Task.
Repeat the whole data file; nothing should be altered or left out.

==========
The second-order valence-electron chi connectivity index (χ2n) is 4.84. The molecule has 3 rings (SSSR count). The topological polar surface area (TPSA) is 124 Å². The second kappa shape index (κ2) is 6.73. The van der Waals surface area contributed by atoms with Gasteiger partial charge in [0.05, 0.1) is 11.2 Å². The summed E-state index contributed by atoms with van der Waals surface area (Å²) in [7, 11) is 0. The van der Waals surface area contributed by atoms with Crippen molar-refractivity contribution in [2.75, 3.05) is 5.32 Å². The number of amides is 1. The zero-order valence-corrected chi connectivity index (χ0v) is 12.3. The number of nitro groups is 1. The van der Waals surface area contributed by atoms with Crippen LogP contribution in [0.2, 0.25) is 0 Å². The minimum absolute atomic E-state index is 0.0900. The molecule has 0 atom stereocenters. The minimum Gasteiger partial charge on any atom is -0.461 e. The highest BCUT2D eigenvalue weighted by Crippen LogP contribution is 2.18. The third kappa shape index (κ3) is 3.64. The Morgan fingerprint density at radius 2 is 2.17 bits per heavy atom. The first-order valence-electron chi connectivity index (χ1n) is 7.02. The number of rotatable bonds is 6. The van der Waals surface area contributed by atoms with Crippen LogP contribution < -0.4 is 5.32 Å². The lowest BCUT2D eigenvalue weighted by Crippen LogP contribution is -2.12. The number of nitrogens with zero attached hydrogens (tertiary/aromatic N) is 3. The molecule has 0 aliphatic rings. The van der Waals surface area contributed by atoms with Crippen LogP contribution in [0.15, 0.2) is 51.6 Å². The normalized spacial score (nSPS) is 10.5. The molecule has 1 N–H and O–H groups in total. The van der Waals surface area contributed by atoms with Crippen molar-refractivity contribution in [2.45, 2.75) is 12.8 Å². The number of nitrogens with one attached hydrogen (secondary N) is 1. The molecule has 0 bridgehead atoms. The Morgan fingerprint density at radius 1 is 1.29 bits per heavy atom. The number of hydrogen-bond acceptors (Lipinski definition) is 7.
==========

The second-order valence-electron chi connectivity index (χ2n) is 4.84. The molecule has 3 rings (SSSR count). The topological polar surface area (TPSA) is 124 Å². The second kappa shape index (κ2) is 6.73. The van der Waals surface area contributed by atoms with Gasteiger partial charge in [0.05, 0.1) is 11.2 Å². The summed E-state index contributed by atoms with van der Waals surface area (Å²) in [7, 11) is 0. The van der Waals surface area contributed by atoms with Crippen molar-refractivity contribution in [2.75, 3.05) is 5.32 Å². The number of amides is 1. The zero-order valence-corrected chi connectivity index (χ0v) is 12.3. The number of nitro groups is 1. The van der Waals surface area contributed by atoms with Crippen LogP contribution in [0.2, 0.25) is 0 Å². The minimum absolute atomic E-state index is 0.0900. The molecule has 0 atom stereocenters. The minimum Gasteiger partial charge on any atom is -0.461 e. The highest BCUT2D eigenvalue weighted by Crippen LogP contribution is 2.18. The third kappa shape index (κ3) is 3.64. The Morgan fingerprint density at radius 2 is 2.17 bits per heavy atom. The first-order valence-electron chi connectivity index (χ1n) is 7.02. The number of rotatable bonds is 6. The van der Waals surface area contributed by atoms with Crippen LogP contribution < -0.4 is 5.32 Å². The lowest BCUT2D eigenvalue weighted by Crippen LogP contribution is -2.12. The number of nitrogens with zero attached hydrogens (tertiary/aromatic N) is 3. The molecule has 0 aliphatic rings. The van der Waals surface area contributed by atoms with Crippen LogP contribution in [0.15, 0.2) is 51.6 Å². The normalized spacial score (nSPS) is 10.5. The molecule has 1 N–H and O–H groups in total. The van der Waals surface area contributed by atoms with Crippen molar-refractivity contribution in [2.45, 2.75) is 12.8 Å². The number of nitrogens with one attached hydrogen (secondary N) is 1. The molecule has 0 bridgehead atoms. The Morgan fingerprint density at radius 1 is 1.29 bits per heavy atom. The number of hydrogen-bond acceptors (Lipinski definition) is 7.